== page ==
Well-defined means of doing A fragile hack that depends on common
binary I/O. Common Lisp just character encodings and/or assumption
wins here. that character ports act as byte ports.


Assertions. Common Lisp just In scheme you have to do this as two
wins here. macros; one for development, that signals
an error if the condition isn't true, and
one for production code which "expands"
into nothing and gets out of the way.
The compiler will not use your assertions
to produce better code.


Large runtime environment Small runtime environment, easily
embeddable. Scheme wins here.

Björn Lindberg

unread,
Oct 10, 2003, 8:35:39 AM10/10/03
to
Ray Dillinger <be...@sonic.net> writes:

> C numeric types plus bignums Implementation-defined numeric types,
> and complex nums, but no exact/ in some implementations failing to
> inexact distinction. include bignums or complex nums. An
> exact/inexact distinction is required
> by the standard but properly implemented
> in only about 3/4 of scheme systems.
> In a good implementation, numerics
> (capabilities and correctness) are
> better than most CLs; on average,
> they are worse.

Common Lisp also has rationals as a numeric type.


Björn

Kenny Tilton

unread,
Oct 10, 2003, 9:52:54 AM10/10/03
to

Ray Dillinger wrote:
> Just sitting down and reviewing, finally, because of this thread on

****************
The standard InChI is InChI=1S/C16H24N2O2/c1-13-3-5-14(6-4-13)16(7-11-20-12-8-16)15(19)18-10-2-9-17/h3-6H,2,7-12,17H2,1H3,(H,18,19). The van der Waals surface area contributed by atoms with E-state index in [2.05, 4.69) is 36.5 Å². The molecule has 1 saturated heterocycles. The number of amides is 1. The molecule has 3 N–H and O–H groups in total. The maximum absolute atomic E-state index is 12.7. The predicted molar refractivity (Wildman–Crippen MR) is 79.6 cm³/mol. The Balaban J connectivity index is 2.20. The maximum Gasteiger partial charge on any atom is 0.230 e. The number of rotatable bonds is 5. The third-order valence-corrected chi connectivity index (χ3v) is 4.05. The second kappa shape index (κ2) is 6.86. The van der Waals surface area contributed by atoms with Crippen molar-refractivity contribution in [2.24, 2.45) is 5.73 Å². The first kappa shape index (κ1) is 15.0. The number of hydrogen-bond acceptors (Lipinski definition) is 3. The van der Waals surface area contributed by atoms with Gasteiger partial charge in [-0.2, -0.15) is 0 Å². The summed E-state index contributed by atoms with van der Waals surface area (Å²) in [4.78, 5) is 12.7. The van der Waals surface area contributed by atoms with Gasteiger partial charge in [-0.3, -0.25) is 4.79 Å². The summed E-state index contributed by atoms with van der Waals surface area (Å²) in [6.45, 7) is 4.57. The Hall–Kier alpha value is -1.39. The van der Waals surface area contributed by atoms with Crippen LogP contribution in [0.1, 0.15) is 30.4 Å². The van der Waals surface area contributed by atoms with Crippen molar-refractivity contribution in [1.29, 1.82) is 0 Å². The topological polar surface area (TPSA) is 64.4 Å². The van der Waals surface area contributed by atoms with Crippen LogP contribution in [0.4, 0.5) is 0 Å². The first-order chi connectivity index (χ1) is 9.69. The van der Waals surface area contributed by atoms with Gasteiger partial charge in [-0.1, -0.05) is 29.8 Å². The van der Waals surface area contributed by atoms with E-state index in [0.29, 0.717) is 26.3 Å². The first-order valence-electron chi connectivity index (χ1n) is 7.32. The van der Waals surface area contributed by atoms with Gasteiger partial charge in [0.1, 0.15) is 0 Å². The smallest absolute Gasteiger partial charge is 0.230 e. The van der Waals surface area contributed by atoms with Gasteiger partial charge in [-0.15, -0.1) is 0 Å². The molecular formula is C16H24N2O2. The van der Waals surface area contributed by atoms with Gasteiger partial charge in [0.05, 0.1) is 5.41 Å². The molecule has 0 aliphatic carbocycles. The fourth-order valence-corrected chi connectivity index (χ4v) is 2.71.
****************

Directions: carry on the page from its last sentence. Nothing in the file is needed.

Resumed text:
> CLL, I decided to compare. I'm actually pretty neutral about the
> language choice at this point. I don't want to argue about anything;
> I just think this is an interesting list.

Me, too. I have never Schemed, so a lot of this was news to me. Thx for
the trouble. Based on the subject I thought this was a troll auto-artcle
sent in by a bot whenever the Lisp v. Scheme thing dies down.

Judging by what you offered (along with any fixes that come along), it
seems to me debates on specific issues are the only thing that make
sense--these creatures are too distinct in intent as well as content to
bear comparison.


kenny
--
http://tilton-technology.com
What?! You are a newbie and you haven't answered my:
http://alu.cliki.net/The%20Road%20to%20Lisp%20Survey

Ray Dillinger

unread,
Oct 10, 2003, 12:13:40 PM10/10/03
to

In scheme, those real numbers which are also exact are generally
those which can be expressed as rationals, and rational syntax is
used for them. But whether a number belongs to any particular
representation type is determined by its value, so if you add
exact reals you could get an exact real which also happens to be
an exact integer, and it's indistinguishable from the result of
adding two integers.


Bear

Björn Lindberg

unread,
Oct 10, 2003, 1:04:05 PM10/10/03
to
Ray Dillinger <be...@sonic.net> writes:

I am not a language lawyer, but isn't this true of Common Lisp also? Ie,

[1]> (+ 1/3 4/5) ; Adding rationals produces rationals
17/15
[2]> (+ 1/3 2/3) ; Adding rationals giving an exact integer...